What keeps us sharp?
What keeps us sharp? Increasing public awareness of the lifestyle factors promoting brain health.
We are living longer and, for many of us, changes in the way we think, process information and remember things, are becoming a major concern as we get older. People who retain their thinking skills are likely to stay healthier for longer, so identifying the lifestyle choices that benefit brain health has never been more important.
As we get older, several factors affect how our thinking skills change, but keeping engaged in social, mental or physical activities are all potentially beneficial. Although these factors have been considered in previous intervention studies, they are often tested in lab conditions, which don’t necessarily translate to realistic environments. In contrast, Heriot-Watt University’s Ageing Lab research, led by Professor Alan Gow, explores how taking up new activities in a community-based setting could benefit thinking skills.
Thought for today
The Ageing Lab conducted a public attitudes survey exploring people’s understanding of, and beliefs about, cognitive ageing. Supported by Age Scotland and Age UK, the “What Keeps You Sharp?” survey was completed by over 3,300 people aged 40-98. It represented the first, and remains the largest, UK-wide survey on beliefs about brain health.
The project team used the findings to prompt further conversations among several different groups, as they discussed changes to their thinking skills and the aspects that might protect or harm them. Events have varied, from small sessions in community centres across Scotland, to national meetings and an appearance at the British Science Festival.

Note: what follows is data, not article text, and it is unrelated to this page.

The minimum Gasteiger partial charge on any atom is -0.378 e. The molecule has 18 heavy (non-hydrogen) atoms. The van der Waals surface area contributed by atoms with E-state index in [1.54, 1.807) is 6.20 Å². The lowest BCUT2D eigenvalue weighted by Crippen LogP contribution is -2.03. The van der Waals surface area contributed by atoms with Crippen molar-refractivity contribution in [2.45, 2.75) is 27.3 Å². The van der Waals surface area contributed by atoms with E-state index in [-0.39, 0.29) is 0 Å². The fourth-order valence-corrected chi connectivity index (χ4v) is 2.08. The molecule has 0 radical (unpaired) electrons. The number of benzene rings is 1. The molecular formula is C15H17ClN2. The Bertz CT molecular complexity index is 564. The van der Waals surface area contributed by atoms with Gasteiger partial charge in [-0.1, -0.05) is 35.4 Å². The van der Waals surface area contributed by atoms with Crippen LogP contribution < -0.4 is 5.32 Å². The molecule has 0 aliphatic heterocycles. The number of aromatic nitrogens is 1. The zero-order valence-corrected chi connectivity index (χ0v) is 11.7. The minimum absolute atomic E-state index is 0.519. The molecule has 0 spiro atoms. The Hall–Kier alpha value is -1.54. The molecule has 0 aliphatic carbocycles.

Meanwhile, the next phase of the study focused on collecting information from people who had been asked to take up unfamiliar activities. Some started learning a language or joined social groups, while others became more physically active or began a hobby. Perhaps the most important aspect of the study has been selecting activities that people had no previous experience of and were, therefore, likely to introduce behavioural change or new skills.
Ageing Lab research has also contributed to the Global Council on Brain Health, an independent organisation from the American Association of Retired Persons (AARP; a US-based non-profit with around 40,000,000 members) and in collaboration with Age UK, to provide trusted information on how all of us can maintain and improve brain health. The 2017 report, available in English, Spanish, French, Chinese and Arabic, was disseminated internationally. The report was showcased in AARP member publications, the two largest-circulation publications in the US, reached over 1,600,000 via media coverage, and underpins ongoing AARP work as social connection is one of their “six pillars of brain health”.
Brainwaves and airwaves
To continue sharing the results of the UK-wide survey, an accessible report of our UK-wide survey was distributed to more than 3,500 individuals in hard copy, mainly via our Age Scotland and Age UK partnerships at their local and national conferences and training. Age Scotland include the lay summary in their Planning for Your Future, Preparation for Retirement, and Early-Stage Dementia training programmes.
“What Keeps You Sharp?” presentations and workshops were hosted at Age UK and Age Scotland national conferences (Perth and London respectively), with attendees representing the public, health and social care professionals, third sector and policymakers. These partnerships extend the reach of the research; and the “What Keeps You Sharp?” summary is also included on Age UK’s Staying Sharp webpages, a key brain health resource.
The team's research was also the foundation for “How to Stay Sharp”, an episode of BBC Radio Scotland’s Brainwaves series, with a follow-up interview on BBC Radio Scotland’s Personal Best, reaching 910,000 during broadcasts. Research outcomes were also discussed as part of a BBC Radio 4 series ‘Radio Scotland Personal Best’ and most recently, the team contributed to a BBC Horizon programme on intelligence contributing independent input on lifestyle and the ageing brain. The broadcast was viewed by 1,700,000 people when first broadcast.